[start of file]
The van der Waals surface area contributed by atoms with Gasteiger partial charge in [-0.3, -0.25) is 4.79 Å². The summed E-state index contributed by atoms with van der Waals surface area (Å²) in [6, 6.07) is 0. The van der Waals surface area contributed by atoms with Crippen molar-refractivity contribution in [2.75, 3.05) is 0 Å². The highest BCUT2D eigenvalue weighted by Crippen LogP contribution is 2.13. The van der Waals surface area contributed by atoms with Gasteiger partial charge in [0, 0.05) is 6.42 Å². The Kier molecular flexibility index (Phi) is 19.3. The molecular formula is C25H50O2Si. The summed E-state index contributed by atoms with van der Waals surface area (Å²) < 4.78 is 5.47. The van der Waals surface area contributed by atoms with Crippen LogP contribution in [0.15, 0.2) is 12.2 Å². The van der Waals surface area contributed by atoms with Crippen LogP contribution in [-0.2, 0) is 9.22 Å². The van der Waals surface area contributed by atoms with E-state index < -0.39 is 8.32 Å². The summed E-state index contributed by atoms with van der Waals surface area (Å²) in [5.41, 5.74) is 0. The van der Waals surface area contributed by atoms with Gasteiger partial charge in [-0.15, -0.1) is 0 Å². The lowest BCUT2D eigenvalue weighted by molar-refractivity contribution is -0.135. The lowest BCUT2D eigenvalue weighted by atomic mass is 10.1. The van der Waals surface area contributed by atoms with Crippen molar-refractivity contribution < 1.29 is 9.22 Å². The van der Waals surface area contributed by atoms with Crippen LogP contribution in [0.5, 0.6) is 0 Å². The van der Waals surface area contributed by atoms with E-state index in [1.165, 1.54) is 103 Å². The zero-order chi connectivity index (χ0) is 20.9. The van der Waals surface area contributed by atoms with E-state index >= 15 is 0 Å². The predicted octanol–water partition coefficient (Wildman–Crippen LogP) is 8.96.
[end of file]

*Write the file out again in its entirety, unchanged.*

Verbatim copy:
The van der Waals surface area contributed by atoms with Gasteiger partial charge in [-0.3, -0.25) is 4.79 Å². The summed E-state index contributed by atoms with van der Waals surface area (Å²) in [6, 6.07) is 0. The van der Waals surface area contributed by atoms with Crippen molar-refractivity contribution in [2.75, 3.05) is 0 Å². The highest BCUT2D eigenvalue weighted by Crippen LogP contribution is 2.13. The van der Waals surface area contributed by atoms with Gasteiger partial charge in [0, 0.05) is 6.42 Å². The Kier molecular flexibility index (Phi) is 19.3. The molecular formula is C25H50O2Si. The summed E-state index contributed by atoms with van der Waals surface area (Å²) < 4.78 is 5.47. The van der Waals surface area contributed by atoms with Crippen LogP contribution in [0.15, 0.2) is 12.2 Å². The van der Waals surface area contributed by atoms with Crippen LogP contribution in [-0.2, 0) is 9.22 Å². The van der Waals surface area contributed by atoms with E-state index < -0.39 is 8.32 Å². The summed E-state index contributed by atoms with van der Waals surface area (Å²) in [5.41, 5.74) is 0. The van der Waals surface area contributed by atoms with Gasteiger partial charge in [-0.15, -0.1) is 0 Å². The lowest BCUT2D eigenvalue weighted by molar-refractivity contribution is -0.135. The lowest BCUT2D eigenvalue weighted by atomic mass is 10.1. The van der Waals surface area contributed by atoms with Crippen molar-refractivity contribution < 1.29 is 9.22 Å². The van der Waals surface area contributed by atoms with Crippen LogP contribution in [0.5, 0.6) is 0 Å². The van der Waals surface area contributed by atoms with E-state index in [1.165, 1.54) is 103 Å². The zero-order chi connectivity index (χ0) is 20.9. The van der Waals surface area contributed by atoms with E-state index >= 15 is 0 Å². The predicted octanol–water partition coefficient (Wildman–Crippen LogP) is 8.96.